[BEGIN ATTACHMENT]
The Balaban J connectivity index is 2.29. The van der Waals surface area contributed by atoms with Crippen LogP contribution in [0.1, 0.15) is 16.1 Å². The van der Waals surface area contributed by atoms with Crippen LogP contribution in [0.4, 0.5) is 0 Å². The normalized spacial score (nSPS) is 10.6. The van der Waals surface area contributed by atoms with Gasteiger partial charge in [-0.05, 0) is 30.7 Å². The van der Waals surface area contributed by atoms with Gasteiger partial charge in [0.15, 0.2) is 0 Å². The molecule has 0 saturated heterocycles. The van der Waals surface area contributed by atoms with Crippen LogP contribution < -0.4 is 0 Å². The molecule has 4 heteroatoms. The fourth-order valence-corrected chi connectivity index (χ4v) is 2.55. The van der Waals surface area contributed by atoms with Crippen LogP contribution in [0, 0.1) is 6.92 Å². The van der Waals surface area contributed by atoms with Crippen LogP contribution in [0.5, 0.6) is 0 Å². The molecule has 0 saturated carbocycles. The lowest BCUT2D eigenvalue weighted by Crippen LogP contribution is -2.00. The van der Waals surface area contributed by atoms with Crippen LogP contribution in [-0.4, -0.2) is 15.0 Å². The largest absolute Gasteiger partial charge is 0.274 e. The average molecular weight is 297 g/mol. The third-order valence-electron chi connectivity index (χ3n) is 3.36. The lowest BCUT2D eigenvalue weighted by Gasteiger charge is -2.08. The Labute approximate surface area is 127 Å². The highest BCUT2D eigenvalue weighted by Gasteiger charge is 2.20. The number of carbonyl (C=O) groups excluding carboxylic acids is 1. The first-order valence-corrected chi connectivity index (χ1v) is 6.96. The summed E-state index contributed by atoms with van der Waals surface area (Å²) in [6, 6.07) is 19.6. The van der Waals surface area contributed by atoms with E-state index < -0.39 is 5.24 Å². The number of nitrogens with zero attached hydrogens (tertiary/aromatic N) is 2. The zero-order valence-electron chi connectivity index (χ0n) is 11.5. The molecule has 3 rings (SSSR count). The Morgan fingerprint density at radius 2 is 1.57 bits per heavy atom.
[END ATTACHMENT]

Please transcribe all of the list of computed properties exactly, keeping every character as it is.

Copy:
The Balaban J connectivity index is 2.29. The van der Waals surface area contributed by atoms with Crippen LogP contribution in [0.1, 0.15) is 16.1 Å². The van der Waals surface area contributed by atoms with Crippen LogP contribution in [0.4, 0.5) is 0 Å². The normalized spacial score (nSPS) is 10.6. The van der Waals surface area contributed by atoms with Gasteiger partial charge in [-0.05, 0) is 30.7 Å². The van der Waals surface area contributed by atoms with Gasteiger partial charge in [0.15, 0.2) is 0 Å². The molecule has 0 saturated heterocycles. The van der Waals surface area contributed by atoms with Crippen LogP contribution < -0.4 is 0 Å². The molecule has 4 heteroatoms. The fourth-order valence-corrected chi connectivity index (χ4v) is 2.55. The van der Waals surface area contributed by atoms with Crippen LogP contribution in [0, 0.1) is 6.92 Å². The van der Waals surface area contributed by atoms with Crippen LogP contribution in [0.5, 0.6) is 0 Å². The molecule has 0 saturated carbocycles. The lowest BCUT2D eigenvalue weighted by Crippen LogP contribution is -2.00. The van der Waals surface area contributed by atoms with Crippen LogP contribution in [-0.4, -0.2) is 15.0 Å². The largest absolute Gasteiger partial charge is 0.274 e. The average molecular weight is 297 g/mol. The third-order valence-electron chi connectivity index (χ3n) is 3.36. The lowest BCUT2D eigenvalue weighted by Gasteiger charge is -2.08. The Labute approximate surface area is 127 Å². The highest BCUT2D eigenvalue weighted by Gasteiger charge is 2.20. The number of carbonyl (C=O) groups excluding carboxylic acids is 1. The first-order valence-corrected chi connectivity index (χ1v) is 6.96. The summed E-state index contributed by atoms with van der Waals surface area (Å²) in [6, 6.07) is 19.6. The van der Waals surface area contributed by atoms with E-state index < -0.39 is 5.24 Å². The number of nitrogens with zero attached hydrogens (tertiary/aromatic N) is 2. The zero-order valence-electron chi connectivity index (χ0n) is 11.5. The molecule has 3 rings (SSSR count). The Morgan fingerprint density at radius 2 is 1.57 bits per heavy atom.